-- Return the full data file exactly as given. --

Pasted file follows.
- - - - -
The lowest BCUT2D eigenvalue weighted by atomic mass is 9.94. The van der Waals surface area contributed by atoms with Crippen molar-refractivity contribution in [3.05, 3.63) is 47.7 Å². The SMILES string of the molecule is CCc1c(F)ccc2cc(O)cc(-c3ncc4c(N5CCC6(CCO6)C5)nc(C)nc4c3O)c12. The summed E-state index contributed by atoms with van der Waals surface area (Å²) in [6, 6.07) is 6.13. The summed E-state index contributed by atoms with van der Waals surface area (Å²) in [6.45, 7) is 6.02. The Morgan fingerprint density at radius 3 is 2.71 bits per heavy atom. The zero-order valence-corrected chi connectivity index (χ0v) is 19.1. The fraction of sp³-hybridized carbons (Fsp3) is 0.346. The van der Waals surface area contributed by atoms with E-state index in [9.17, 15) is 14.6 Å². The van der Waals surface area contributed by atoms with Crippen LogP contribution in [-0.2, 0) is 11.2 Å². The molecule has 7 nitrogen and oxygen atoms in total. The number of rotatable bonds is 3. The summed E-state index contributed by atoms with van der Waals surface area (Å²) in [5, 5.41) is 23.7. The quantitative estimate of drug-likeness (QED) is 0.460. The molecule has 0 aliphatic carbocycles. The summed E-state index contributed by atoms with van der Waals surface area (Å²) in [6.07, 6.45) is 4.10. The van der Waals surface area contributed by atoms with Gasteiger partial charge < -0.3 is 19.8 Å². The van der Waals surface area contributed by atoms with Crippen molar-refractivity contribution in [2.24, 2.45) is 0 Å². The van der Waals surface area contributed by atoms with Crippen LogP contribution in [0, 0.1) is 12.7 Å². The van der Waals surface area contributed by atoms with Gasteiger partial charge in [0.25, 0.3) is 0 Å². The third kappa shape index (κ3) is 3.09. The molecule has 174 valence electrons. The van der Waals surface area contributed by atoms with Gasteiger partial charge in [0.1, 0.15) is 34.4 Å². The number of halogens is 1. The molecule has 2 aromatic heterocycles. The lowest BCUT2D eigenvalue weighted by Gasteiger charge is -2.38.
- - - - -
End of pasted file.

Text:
The lowest BCUT2D eigenvalue weighted by atomic mass is 9.94. The van der Waals surface area contributed by atoms with Crippen molar-refractivity contribution in [3.05, 3.63) is 47.7 Å². The SMILES string of the molecule is CCc1c(F)ccc2cc(O)cc(-c3ncc4c(N5CCC6(CCO6)C5)nc(C)nc4c3O)c12. The summed E-state index contributed by atoms with van der Waals surface area (Å²) in [6, 6.07) is 6.13. The summed E-state index contributed by atoms with van der Waals surface area (Å²) in [6.45, 7) is 6.02. The Morgan fingerprint density at radius 3 is 2.71 bits per heavy atom. The zero-order valence-corrected chi connectivity index (χ0v) is 19.1. The fraction of sp³-hybridized carbons (Fsp3) is 0.346. The van der Waals surface area contributed by atoms with E-state index in [9.17, 15) is 14.6 Å². The van der Waals surface area contributed by atoms with Crippen LogP contribution in [-0.2, 0) is 11.2 Å². The molecule has 7 nitrogen and oxygen atoms in total. The number of rotatable bonds is 3. The summed E-state index contributed by atoms with van der Waals surface area (Å²) in [5, 5.41) is 23.7. The quantitative estimate of drug-likeness (QED) is 0.460. The molecule has 0 aliphatic carbocycles. The summed E-state index contributed by atoms with van der Waals surface area (Å²) in [6.07, 6.45) is 4.10. The van der Waals surface area contributed by atoms with Gasteiger partial charge < -0.3 is 19.8 Å². The van der Waals surface area contributed by atoms with Crippen molar-refractivity contribution in [2.24, 2.45) is 0 Å². The van der Waals surface area contributed by atoms with Crippen LogP contribution in [0, 0.1) is 12.7 Å². The van der Waals surface area contributed by atoms with Gasteiger partial charge in [0.25, 0.3) is 0 Å². The third kappa shape index (κ3) is 3.09. The molecule has 174 valence electrons. The van der Waals surface area contributed by atoms with Gasteiger partial charge in [0.1, 0.15) is 34.4 Å². The number of halogens is 1. The molecule has 2 aromatic heterocycles. The lowest BCUT2D eigenvalue weighted by Gasteiger charge is -2.38.